Human economy

"For a human, integral, united and participative development in harmony with the living"


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We at INHE-Asia Secretariat are sorry to share with you all that Fr. Antoine Sondag is no more. He passed away in France last week. Readers of the DCLI and RIEH (INHE) publications would have known Antoine through his editorials 

and his 'Libres Propos'. Unfortunately a victim of prolonged illness, Fr. Antoine was Editor-in-chief of RIEH(INHE) magazine ‘Development & Civilizations’ for more than 10 years, which is distributed around the world. Fr. Antoine Sondag had kept an enlightened eye on world affairs, especially on developing countries, of which 

he had in-depth knowledge and recognized expertise. In our publications, he made sure to introduce people from all backgrounds who have rich experiences of what a ‘human economy’ can be. His critical sense of things inspired everyone to reflect, dialogue and engage their thoughts and move forward. We join his loved ones in sharing their grief, saying goodbye to Fr.Antoine and bringing his memories to life.


In Solidarity,

L.A. Samy & N.S. Babu

On behalf of RIEH(INHE)-Asia



Antoine Sondag, a diaconal priest


Very sad this week to record and report the death on Saturday 7 November of French priest, Fr Antoine Sondag, a friend for over 30 years, chaplain to the International YCS during the late 1980s and to Pax Romana ICMICA some 20 years later.

Born in 1948 at Sarraguemines near Metz in France's Lorraine region, now part of the Grand Est, Antoine later graduated from the elite Institute of Political Science in Paris, better known as "Sciences Po" to its students.

Quickly, however, he took another path, entering the seminary and being ordained as a priest for the Diocese of Metz, where he served in a parish for ten years.

I believe that it was there that he became involved as a chaplain with the Jeunesse Etudiante Chrétienne (Young Christian Students) movement.

By the time I met him in Hong Kong in 1989, he was chaplain for the International YCS.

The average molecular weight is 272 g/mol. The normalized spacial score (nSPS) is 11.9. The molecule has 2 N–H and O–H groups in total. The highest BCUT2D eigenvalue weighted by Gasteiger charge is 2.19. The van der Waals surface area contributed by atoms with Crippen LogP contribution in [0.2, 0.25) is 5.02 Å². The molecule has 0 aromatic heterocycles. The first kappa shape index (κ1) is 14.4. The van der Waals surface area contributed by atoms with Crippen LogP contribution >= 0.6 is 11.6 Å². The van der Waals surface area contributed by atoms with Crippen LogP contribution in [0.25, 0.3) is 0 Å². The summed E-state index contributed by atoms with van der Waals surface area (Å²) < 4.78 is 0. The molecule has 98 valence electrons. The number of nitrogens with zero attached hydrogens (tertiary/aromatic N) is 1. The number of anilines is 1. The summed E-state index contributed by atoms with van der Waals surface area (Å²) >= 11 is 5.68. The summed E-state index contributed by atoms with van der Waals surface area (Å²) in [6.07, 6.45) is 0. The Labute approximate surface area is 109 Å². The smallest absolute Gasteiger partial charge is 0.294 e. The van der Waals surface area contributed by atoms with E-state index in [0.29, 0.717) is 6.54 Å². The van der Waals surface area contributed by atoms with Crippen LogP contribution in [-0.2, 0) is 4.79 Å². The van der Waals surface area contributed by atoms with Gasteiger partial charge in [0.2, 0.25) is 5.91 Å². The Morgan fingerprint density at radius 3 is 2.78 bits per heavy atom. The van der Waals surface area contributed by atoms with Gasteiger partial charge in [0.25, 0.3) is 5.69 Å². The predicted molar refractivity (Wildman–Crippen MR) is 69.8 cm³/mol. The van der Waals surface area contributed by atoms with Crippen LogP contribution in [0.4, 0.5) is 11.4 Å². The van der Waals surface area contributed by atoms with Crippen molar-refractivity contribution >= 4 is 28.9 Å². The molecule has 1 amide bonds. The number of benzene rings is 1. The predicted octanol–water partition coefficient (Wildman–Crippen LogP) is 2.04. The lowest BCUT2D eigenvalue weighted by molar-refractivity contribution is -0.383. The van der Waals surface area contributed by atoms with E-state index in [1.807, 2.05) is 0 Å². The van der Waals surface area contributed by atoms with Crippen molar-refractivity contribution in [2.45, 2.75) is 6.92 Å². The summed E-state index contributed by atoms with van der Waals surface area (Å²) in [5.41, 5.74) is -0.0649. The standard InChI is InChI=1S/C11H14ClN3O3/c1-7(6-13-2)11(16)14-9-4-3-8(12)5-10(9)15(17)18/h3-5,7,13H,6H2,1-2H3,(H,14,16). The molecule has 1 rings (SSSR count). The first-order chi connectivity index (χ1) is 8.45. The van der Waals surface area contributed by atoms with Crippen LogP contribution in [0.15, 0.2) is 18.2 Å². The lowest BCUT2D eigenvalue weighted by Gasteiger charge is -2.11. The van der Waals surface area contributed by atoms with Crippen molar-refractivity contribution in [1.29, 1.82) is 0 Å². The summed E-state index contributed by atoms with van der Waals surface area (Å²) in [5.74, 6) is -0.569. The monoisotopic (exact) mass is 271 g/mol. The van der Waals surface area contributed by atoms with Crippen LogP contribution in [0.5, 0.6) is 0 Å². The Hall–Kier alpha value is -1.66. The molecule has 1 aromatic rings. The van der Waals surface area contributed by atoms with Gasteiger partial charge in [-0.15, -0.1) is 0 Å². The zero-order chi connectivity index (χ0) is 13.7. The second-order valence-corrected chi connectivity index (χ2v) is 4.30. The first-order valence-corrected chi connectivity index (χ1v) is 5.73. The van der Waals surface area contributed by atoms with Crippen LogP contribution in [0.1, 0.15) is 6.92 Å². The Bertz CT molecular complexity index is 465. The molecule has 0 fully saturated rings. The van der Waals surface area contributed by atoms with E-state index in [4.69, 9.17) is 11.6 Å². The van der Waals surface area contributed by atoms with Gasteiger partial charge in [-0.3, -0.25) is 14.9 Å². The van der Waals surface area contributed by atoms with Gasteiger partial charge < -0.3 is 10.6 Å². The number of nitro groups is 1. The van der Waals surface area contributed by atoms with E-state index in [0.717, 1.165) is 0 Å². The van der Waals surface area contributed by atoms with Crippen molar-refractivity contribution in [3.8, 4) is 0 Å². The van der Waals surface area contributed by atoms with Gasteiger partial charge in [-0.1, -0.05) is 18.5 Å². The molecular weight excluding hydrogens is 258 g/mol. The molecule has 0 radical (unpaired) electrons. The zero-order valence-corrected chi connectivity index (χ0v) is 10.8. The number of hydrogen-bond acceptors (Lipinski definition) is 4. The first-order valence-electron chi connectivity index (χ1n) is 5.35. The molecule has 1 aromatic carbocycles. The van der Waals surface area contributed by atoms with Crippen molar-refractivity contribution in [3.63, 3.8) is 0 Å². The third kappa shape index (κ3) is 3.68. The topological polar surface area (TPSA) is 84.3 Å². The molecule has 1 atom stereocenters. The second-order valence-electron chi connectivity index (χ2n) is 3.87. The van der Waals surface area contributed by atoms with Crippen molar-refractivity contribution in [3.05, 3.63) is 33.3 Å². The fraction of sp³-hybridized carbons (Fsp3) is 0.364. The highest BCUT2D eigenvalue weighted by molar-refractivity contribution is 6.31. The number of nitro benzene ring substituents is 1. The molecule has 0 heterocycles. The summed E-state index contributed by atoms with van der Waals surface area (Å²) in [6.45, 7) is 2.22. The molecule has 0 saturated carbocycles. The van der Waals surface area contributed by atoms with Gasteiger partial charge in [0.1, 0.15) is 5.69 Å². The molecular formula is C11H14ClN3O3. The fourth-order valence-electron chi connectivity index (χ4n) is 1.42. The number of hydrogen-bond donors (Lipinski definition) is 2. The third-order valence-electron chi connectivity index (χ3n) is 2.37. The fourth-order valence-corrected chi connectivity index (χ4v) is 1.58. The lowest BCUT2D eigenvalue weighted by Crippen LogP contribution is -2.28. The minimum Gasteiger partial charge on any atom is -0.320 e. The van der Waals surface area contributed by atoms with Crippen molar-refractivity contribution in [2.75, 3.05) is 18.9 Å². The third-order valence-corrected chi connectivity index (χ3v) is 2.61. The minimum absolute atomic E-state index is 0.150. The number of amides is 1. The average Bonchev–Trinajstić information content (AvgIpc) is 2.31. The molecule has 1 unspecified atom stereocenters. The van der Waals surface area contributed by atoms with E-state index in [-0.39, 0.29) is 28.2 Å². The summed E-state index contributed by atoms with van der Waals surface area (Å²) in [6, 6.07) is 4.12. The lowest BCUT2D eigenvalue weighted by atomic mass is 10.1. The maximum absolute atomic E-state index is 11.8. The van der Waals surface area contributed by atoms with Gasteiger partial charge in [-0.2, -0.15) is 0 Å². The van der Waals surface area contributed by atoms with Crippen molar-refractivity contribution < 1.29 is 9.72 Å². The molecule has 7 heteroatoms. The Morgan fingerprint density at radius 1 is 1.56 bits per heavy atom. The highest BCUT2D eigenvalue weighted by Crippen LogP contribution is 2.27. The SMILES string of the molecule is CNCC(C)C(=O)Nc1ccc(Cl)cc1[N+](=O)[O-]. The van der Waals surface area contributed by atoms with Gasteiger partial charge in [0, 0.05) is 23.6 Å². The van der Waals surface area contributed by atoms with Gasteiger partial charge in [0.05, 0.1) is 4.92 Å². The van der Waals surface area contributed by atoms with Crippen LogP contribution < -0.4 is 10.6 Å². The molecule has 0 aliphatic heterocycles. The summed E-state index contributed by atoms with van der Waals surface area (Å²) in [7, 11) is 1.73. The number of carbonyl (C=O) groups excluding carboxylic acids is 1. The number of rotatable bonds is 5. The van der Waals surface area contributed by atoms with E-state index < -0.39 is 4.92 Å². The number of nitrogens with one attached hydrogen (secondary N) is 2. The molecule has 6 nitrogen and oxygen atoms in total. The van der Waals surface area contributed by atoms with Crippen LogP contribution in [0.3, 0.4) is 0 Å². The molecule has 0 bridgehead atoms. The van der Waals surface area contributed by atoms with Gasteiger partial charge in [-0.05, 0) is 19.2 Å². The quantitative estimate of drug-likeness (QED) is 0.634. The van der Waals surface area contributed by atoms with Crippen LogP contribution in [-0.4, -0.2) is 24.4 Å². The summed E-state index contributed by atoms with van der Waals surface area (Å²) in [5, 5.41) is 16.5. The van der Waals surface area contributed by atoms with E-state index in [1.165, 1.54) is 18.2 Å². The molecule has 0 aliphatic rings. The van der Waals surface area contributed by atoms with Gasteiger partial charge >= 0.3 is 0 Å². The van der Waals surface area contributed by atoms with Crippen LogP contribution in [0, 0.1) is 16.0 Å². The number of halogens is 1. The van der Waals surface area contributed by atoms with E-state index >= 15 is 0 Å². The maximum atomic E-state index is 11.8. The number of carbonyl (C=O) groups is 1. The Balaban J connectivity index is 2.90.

But I really got to know him and appreciate his friendship and generosity later when I studied and worked in Paris for several years.

By then, he had become secretary-general of the French bishops National Commission on Justice and Peace. Later still he worked for Secours Catholique (Caritas France) as the head of its research department.

Following that he returned to the French Catholic Bishops Conference as the director of their "mission universelle" or international affairs department.

In 2011, he joined us in Bangkok as the keynote speaker for a peace-building forum hosted by the Cardijn Community International.

More recently he edited "Développement et civilisations," the magazine published by the Centre Lebret-IRFED, which promoted development in line with the work of the Dominican, Louis-Joseph Lebret, who had founded the jocist-inspired specialised movement for young maritime workers before making his name as a development specialist and the inspiration of Pope Paul's encyclical, Populorum Progressio.

At an intellectual level, he published a number of books dealing with subjects ranging from the demography of the Catholic population to the question of poverty.

One of his most hardhitting books bears the title "On ne supprimera jamais la pauvreté. Même pas vrai" - "We will never get rid of poverty. Totally untrue." In a similar vein, he also published "La solidarité, chemin de spiritualité" - "Solidarity, a spiritual path."

And finally, "Pour une église diaconale, Chrétiens au service de la société" - "For a diaconal church. Christians at the service of society."

In September 2019 he moved to Villejuif, an inner suburb of Paris, where he became part of the local Catholic parish. By then, however, he knew he had the cancer that would claim his life this month.

Yet he continued to welcome friends from around the world and also to financially assist those in need.

Aware of his probable fate, Antoine took the opportunity to record a remarkable video that I will post here for those who understand French and which he divides into three parts: thanks, pardon and hope.

I have translated it into English here.
Indeed, just five days after his death, his "testament" has already been translated into over ten languages including Arabic, Chinese, German, Spanish, Italian, Filipino, Tamil, Vietnamese, Indonesian.
It is a fitting tribute to Antoine's quiet yet powerful influence and impact.
Meaningfully, indeed providentially, his funeral will take place tomorrow, 13 November, which is also Cardijn's birth anniversary as well as "IYCS World Day."
As his Villejuif parish colleagues noted, he "placed himself in the line of the Catholic social doctrine developed by Frédéric Ozanam during the 19th century."
In an age that has grown tired of an authoritarian, clerical, top-heavy Church, Antoine Sondag showed us what it means to be a truly diaconal priest at the service of his people and offers us a model of how to build a genuinely diaconal Church.


Stefan Gigacz


A Dieu (Joseph Cardijn Digital Library - in 10 languages)
A Dieu père Antoine (Eglise de Villejuif)
Guido Mocellin, Un testamento spirituale in Rete: i «grazie», il perdono, la speranza (Avvenire)
Fr Antoine Sondag (Online celebration 21 November) (Pax Romana ICMICA)
Décès du Père Antoine Sondag (Diocèse de Metz)
L'adieu d'Antoine Sondag (Secours Catholique)
Antoine Sondag funeral details and live broadcast (Diocese of Metz/Facebook)

Labels: Antoine Sondag, ICMICA, JEC, Louis-Joseph Lebret, Pax Romana, YCS.

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